Posts Tagged ‘history’

Algorithmic Test Proctoring

Our Bodies Encoded: Algorithmic Test Proctoring in Higher Education

SHEA SWAUGER ED-TECH

https://hybridpedagogy.org/our-bodies-encoded-algorithmic-test-proctoring-in-higher-education/

While in-person test proctoring has been used to combat test-based cheating, this can be difficult to translate to online courses. Ed-tech companies have sought to address this concern by offering to watch students take online tests, in real time, through their webcams.

Some of the more prominent companies offering these services include ProctorioRespondusProctorUHonorLockKryterion Global Testing Solutions, and Examity.

Algorithmic test proctoring’s settings have discriminatory consequences across multiple identities and serious privacy implications. 

While racist technology calibrated for white skin isn’t new (everything from photography to soap dispensers do this), we see it deployed through face detection and facial recognition used by algorithmic proctoring systems.

While some test proctoring companies develop their own facial recognition software, most purchase software developed by other companies, but these technologies generally function similarly and have shown a consistent inability to identify people with darker skin or even tell the difference between Chinese people. Facial recognition literally encodes the invisibility of Black people and the racist stereotype that all Asian people look the same.

As Os Keyes has demonstrated, facial recognition has a terrible history with gender. This means that a software asking students to verify their identity is compromising for students who identify as trans, non-binary, or express their gender in ways counter to cis/heteronormativity.

These features and settings create a system of asymmetric surveillance and lack of accountability, things which have always created a risk for abuse and sexual harassment. Technologies like these have a long history of being abused, largely by heterosexual men at the expense of women’s bodies, privacy, and dignity.

Their promotional messaging functions similarly to dog whistle politics which is commonly used in anti-immigration rhetoric. It’s also not a coincidence that these technologies are being used to exclude people not wanted by an institution; biometrics and facial recognition have been connected to anti-immigration policies, supported by both Republican and Democratic administrations, going back to the 1990’s.

Borrowing from Henry A. Giroux, Kevin Seeber describes the pedagogy of punishment and some of its consequences in regards to higher education’s approach to plagiarism in his book chapter “The Failed Pedagogy of Punishment: Moving Discussions of Plagiarism beyond Detection and Discipline.”

my note: I am repeating this for years
Sean Michael Morris and Jesse Stommel’s ongoing critique of Turnitin, a plagiarism detection software, outlines exactly how this logic operates in ed-tech and higher education: 1) don’t trust students, 2) surveil them, 3) ignore the complexity of writing and citation, and 4) monetize the data.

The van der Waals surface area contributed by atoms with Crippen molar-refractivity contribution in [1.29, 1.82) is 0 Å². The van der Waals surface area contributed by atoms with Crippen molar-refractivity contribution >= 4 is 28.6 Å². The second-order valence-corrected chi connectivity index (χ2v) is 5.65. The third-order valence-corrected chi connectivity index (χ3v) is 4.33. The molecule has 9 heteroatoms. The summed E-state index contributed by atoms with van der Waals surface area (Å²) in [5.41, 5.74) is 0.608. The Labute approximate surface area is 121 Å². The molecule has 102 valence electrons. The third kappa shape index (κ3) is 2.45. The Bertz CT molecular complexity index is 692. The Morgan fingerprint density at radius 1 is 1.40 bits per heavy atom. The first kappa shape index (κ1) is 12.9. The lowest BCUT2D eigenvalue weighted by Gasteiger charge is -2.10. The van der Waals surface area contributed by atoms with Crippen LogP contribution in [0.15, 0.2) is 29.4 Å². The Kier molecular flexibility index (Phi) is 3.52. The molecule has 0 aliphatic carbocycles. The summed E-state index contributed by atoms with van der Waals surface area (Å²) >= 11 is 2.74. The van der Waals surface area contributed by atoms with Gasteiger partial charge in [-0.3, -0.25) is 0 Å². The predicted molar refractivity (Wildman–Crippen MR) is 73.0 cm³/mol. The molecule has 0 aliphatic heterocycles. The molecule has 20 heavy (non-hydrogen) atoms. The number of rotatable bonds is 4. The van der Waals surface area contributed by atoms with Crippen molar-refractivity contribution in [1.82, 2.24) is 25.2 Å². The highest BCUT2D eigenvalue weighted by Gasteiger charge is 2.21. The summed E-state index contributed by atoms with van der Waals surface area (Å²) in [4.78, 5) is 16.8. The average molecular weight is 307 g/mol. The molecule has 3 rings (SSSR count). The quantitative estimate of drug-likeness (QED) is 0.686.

Technological Solutionism

Cheating is not a technological problem, but a social and pedagogical problem.
Our habit of believing that technology will solve pedagogical problems is endemic to narratives produced by the ed-tech community and, as Audrey Watters writes, is tied to the Silicon Valley culture that often funds it. Scholars have been dismantling the narrative of technological solutionism and neutrality for some time now. In her book “Algorithms of Oppression,” Safiya Umoja Noble demonstrates how the algorithms that are responsible for Google Search amplify and “reinforce oppressive social relationships and enact new modes of racial profiling.”

Anna Lauren Hoffmann, who coined the term “data violence” to describe the impact harmful technological systems have on people and how these systems retain the appearance of objectivity despite the disproportionate harm they inflict on marginalized communities.

This system of measuring bodies and behaviors, associating certain bodies and behaviors with desirability and others with inferiority, engages in what Lennard J. Davis calls the Eugenic Gaze.

Higher education is deeply complicit in the eugenics movement. Nazism borrowed many of its ideas about racial purity from the American school of eugenics, and universities were instrumental in supporting eugenics research by publishing copious literature on it, establishing endowed professorships, institutes, and scholarly societies that spearheaded eugenic research and propaganda.

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more on privacy in this IMS blog
https://blog.stcloudstate.edu/ims?s=privacy

Fukuyama Identity Politics

Francis Fukuyama: Identity politics

The demand for dignity and the nation state’s future

http://www.erstestiftung.org/en/francis-fukuyama-identity-politics/

7 March 2019 in Vienna. Francis Fukuyama

since 1989 or 1991, we had been living in a growing liberal international order.

The number of democracies in this period went from about 35 in 1970, and peaked at something like a 115 to a 120, depending on how you measure a democracy. By the early 2000s, the global output of the world economy quadrupled.